Seven years after the first recreational pot shops opened for business in Colorado, youth aren’t smoking more weed, older adults are blazing more and marijuana-related arrests are way down — but Black Coloradans are still much more likely to get in trouble for cannabis offenses, according to a state report released Monday.
The biennial report — “Impacts on Marijuana Legalization in Colorado,” commissioned by the Colorado Division of Criminal Justice — is the most extensive look since 2018 at marijuana’s impact across public safety, health, driving and youth consumption.
Overall, the authors highlight a few notable trends in the way cannabis is being consumed in Colorado: People are moving away from smoking and instead are consuming cannabis through vapes and edibles at higher rates.
The age bracket of those who use pot also has shifted immensely since legalization, with individuals over 65 using marijuana at triple the rate they did in 2014.
It’s no surprise that the baby boomer generation is coming around to cannabis, said Truman Bradley executive director of the Marijuana Industry Group.
“Boomers had some experience with (marijuana), at least culturally, back in the day, but also boomers tend to be ‘rule followers’ as a group,” he said.
As people age, however, they may look to cannabis for relief, Bradley added.
But even as fewer people across the board are being arrested on marijuana possession and other weed-related crimes, the marijuana arrest rate for Black individuals (160 per 100,000 people) is more than double that of white residents (76 per 100,000) in Colorado.
“This disparity has not changed in any meaningful way since legalization,” the authors noted.
Research shows that white people use and sell drugs at the same or higher rates as other minority groups, yet Black Americans are far more likely to be arrested for drug-related crimes.
With the similar drug-usage data in mind, the discrepancy in marijuana arrests “raises eyebrows,” Bradley said.
Although youth usage remained unchanged at around 20%, some of the data surrounding kids and marijuana was “extremely alarming,” said Henny Lasley, co-founder and executive director for One Chance to Grow Up, a national initiative launched by Smart Colorado.
She pointed to one statistic as a prime example: Nearly three-quarters (73.5%) of youth ages 10 to 17 in treatment for substance use reported marijuana as their primary substance of use — the result of the high-potency marijuana accessible in Colorado, Lasley said.
Colorado lawmakers took action this year to address some of these concerns, with Gov. Jared Polis signing a bill into law that will restrict daily purchases of concentrates and ensure their products explicitly state serving sizes.
“There’s this misnomer that everything’s hunky dory because the overall statistic hasn’t changed,” Lasley said, referring to youth usage rates. “You have to peek under the covers and see what kids are using.”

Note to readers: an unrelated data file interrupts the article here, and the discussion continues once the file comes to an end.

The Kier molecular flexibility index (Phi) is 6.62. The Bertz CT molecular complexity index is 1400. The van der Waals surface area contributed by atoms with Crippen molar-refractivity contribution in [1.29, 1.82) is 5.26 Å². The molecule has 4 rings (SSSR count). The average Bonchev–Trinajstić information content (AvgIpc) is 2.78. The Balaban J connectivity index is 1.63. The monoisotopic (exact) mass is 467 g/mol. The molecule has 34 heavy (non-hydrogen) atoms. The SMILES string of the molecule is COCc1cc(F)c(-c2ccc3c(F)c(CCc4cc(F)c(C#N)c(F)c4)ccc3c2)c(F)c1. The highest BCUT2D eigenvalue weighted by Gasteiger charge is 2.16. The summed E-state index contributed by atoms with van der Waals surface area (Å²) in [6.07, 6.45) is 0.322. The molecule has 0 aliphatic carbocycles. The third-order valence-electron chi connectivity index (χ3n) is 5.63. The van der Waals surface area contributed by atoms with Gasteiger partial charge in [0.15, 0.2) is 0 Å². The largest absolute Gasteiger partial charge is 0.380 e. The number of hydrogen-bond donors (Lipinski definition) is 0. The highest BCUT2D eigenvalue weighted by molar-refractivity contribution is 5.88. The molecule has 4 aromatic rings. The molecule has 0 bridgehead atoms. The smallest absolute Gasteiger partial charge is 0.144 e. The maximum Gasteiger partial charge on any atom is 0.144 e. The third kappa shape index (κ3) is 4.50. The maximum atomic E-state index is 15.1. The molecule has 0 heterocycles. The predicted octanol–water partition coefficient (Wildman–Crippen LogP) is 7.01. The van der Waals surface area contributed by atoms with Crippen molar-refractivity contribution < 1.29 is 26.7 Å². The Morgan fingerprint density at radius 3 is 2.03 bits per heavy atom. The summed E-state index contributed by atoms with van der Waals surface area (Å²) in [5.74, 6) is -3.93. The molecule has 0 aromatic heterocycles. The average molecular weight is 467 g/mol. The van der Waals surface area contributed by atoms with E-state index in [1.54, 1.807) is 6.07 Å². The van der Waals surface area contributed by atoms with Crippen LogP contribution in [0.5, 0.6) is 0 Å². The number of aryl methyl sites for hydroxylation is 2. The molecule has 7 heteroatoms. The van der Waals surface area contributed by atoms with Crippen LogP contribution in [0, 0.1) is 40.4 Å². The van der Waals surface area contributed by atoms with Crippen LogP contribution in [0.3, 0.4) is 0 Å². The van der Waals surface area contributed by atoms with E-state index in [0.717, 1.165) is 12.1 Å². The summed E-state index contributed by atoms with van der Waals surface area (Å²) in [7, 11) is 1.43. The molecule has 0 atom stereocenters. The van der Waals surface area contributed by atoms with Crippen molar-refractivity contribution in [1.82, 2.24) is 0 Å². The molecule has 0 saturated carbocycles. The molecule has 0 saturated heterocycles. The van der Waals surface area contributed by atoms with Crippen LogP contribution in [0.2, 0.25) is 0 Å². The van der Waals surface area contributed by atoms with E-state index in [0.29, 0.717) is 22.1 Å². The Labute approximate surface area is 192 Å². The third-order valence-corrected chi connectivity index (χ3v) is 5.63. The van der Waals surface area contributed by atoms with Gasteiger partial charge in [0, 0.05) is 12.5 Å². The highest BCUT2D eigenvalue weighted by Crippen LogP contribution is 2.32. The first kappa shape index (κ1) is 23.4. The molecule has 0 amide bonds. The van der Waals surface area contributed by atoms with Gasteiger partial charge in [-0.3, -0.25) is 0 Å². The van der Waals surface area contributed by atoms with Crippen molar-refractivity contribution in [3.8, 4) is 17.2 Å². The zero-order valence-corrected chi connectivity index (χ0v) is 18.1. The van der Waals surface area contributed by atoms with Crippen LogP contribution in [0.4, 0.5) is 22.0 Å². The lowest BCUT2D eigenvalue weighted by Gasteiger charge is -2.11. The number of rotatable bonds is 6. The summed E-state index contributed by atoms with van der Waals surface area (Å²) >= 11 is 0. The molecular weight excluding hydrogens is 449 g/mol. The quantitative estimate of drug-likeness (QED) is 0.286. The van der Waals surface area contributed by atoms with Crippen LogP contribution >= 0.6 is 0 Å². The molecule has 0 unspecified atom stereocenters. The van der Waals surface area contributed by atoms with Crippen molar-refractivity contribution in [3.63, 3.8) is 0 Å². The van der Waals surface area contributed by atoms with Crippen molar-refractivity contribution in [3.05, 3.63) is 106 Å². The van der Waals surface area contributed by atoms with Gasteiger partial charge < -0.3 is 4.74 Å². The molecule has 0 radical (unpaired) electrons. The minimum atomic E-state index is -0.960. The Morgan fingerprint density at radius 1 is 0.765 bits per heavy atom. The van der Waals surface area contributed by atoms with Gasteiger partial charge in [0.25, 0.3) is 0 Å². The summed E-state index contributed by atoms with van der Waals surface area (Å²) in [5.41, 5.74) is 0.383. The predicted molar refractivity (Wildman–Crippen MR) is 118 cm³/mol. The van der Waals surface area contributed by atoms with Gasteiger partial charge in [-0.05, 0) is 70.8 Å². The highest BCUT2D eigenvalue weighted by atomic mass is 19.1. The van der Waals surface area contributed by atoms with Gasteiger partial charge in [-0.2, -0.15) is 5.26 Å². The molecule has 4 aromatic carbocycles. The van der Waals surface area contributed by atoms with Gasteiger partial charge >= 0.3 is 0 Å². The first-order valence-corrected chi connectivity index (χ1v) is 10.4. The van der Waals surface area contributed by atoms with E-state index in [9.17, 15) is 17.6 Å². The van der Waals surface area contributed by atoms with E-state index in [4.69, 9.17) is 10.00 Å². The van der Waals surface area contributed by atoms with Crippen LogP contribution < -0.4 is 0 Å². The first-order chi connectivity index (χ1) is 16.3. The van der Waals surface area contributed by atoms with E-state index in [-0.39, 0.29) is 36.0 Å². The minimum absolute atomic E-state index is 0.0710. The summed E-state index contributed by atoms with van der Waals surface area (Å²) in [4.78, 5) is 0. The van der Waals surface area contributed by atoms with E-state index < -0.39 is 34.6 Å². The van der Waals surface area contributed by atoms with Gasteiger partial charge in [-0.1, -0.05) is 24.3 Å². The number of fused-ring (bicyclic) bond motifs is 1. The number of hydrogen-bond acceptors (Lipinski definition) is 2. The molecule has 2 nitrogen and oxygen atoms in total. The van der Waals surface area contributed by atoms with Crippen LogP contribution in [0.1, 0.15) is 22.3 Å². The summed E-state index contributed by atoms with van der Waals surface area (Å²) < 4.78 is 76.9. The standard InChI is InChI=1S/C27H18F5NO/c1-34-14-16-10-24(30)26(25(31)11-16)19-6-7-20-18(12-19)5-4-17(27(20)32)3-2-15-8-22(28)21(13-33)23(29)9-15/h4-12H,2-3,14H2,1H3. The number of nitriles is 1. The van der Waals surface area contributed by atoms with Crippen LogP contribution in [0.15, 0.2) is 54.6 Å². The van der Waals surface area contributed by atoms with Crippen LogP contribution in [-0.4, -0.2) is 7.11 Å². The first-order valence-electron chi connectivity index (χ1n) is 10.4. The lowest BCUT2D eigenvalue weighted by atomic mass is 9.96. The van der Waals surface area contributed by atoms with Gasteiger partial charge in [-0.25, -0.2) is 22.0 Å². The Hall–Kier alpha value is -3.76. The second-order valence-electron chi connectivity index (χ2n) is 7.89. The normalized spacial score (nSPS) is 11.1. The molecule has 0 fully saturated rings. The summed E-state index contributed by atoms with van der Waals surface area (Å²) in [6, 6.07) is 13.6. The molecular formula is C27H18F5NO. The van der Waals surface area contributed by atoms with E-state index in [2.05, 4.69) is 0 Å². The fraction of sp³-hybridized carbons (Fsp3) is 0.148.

Here are highlights from the Colorado report across various sectors:
- Marijuana-related arrests have plummeted since legalization, dropping 68% between 2012 and 2019 (13,225 to 4,290). That steep decline has come across all races and ethnicities, though not uniformly — 72% for white individuals, 55% among Hispanics, and a 63% decrease for Black Coloradans.
- Court case filings related to pot declined 55% between 2012 and 2019
- Plant seizures on public lands — one indicator of the illicit weed market — have fluctuated wildly since 2012. That year, authorities seized 46,662 pot plants. In 2017, that number rocketed to 80,826, but has since dropped back to a low of 1,502 in 2018.
- Men (22.9%) are using marijuana significantly more than women (15.1%)
- Treatment admissions for those reporting marijuana as their primary substance have gone down to 182 admissions per 100,000 people in 2019 from 222 admissions in 2012
- The number of calls to poison control mentioning marijuana exposure has jumped to 276 in 2019 from 41 calls in 2006
- A 2019 Healthy Kids Colorado Survey found no significant change in youth marijuana usage between 2013 and 2019, mirroring similar findings in a national survey on drug use
- Marijuana use increased as teens aged — with 12th graders (27%) using cannabis at more than double the rate of ninth graders (13.3%)
- Nearly three-quarters (73.5%) of youth ages 10 to 17 in treatment for substance use reported marijuana as their primary substance of use
- Marijuana infractions accounted for 30% of all school expulsions and 34% of all law enforcement referrals in Colorado public schools, 2019-2020 school discipline data shows
- Authors included the caveat that law enforcement officers trained in recognizing drug use jumped to 221 in 2020, up from 129 in 2012, which “can increase drug detection rates apart from any changes in driver behavior”
- DUI summonses issued by the Colorado State Patrol in which marijuana was recorded increased by 120% between 2014 and 2020 (684 to 1,504)
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